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A greenbelt around Halifax?

Our HRM Alliance proposes protections for wilderness, resource land, rural communities and coastal areas.


In anticipation of the five-year review of the city's regional plan, which kicks off tonight at a public information meeting in Tantallon, a coalition of 36 environmental, business and community groups is advocating that a "greenbelt" be added to the plan.

The coalition is called Our HRM Alliance, and given the odd geography of HRM, its proposal for a greenbelt isn't as simple as drawing a green corridor around the urban area.

Rather, the proposal consists of four overlapping maps, providing different kinds of protections and restrictions to various lands.

The first is called "Protected areas and natural corridors," and is seen below (click here for the full-sized version):


Most of this map will be non-controversial, because a lot of the green areas are already provincially protected wildernesses: Tangier Grand Lakes, White Lake, Waverley-Salmon River Long Lake, Clattenburgh Brook, Five Bridges and Terrence Bay.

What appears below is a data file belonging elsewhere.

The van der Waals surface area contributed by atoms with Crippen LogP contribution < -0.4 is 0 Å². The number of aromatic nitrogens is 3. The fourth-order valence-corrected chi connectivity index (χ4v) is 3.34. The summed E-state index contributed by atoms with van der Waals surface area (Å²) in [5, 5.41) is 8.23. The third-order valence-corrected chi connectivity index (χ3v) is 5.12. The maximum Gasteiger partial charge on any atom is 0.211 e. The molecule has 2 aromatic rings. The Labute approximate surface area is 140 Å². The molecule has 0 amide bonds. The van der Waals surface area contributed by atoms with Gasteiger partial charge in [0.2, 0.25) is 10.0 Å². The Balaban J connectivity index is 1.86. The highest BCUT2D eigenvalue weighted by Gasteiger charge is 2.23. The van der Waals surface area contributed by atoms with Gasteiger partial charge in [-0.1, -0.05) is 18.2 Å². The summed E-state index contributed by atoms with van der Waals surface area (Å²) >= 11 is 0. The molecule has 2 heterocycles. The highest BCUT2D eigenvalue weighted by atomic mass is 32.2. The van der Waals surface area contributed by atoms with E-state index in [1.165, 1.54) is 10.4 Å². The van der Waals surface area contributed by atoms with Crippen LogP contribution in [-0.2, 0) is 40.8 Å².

Additionally, the map includes Long Lake provincial park, the Lake Major and Pockwork watershed areas and seven wilderness parks that were proposed in the regional plan, including the Birch Cove Lakes-Blue Mountain Wilderness and the Western Common.

The alliance's proposal also calls for the Herring Cove backlands to be designated as protected, and for wildlife corridors connecting the various natural areas to be created, with protection given to the corridors as well. The Ecology Action Centre's Raymond Plourde says that the group is hoping the city can take the lead on establishing the location of the corridors, but they'll mostly follow creeks and lakes, with some other innovative ideas, like a powerline corridor connecting two of the areas.

The zoning protections for these areas would be absolute: There would be no development at all in the areas, and uses would be severely restricted.

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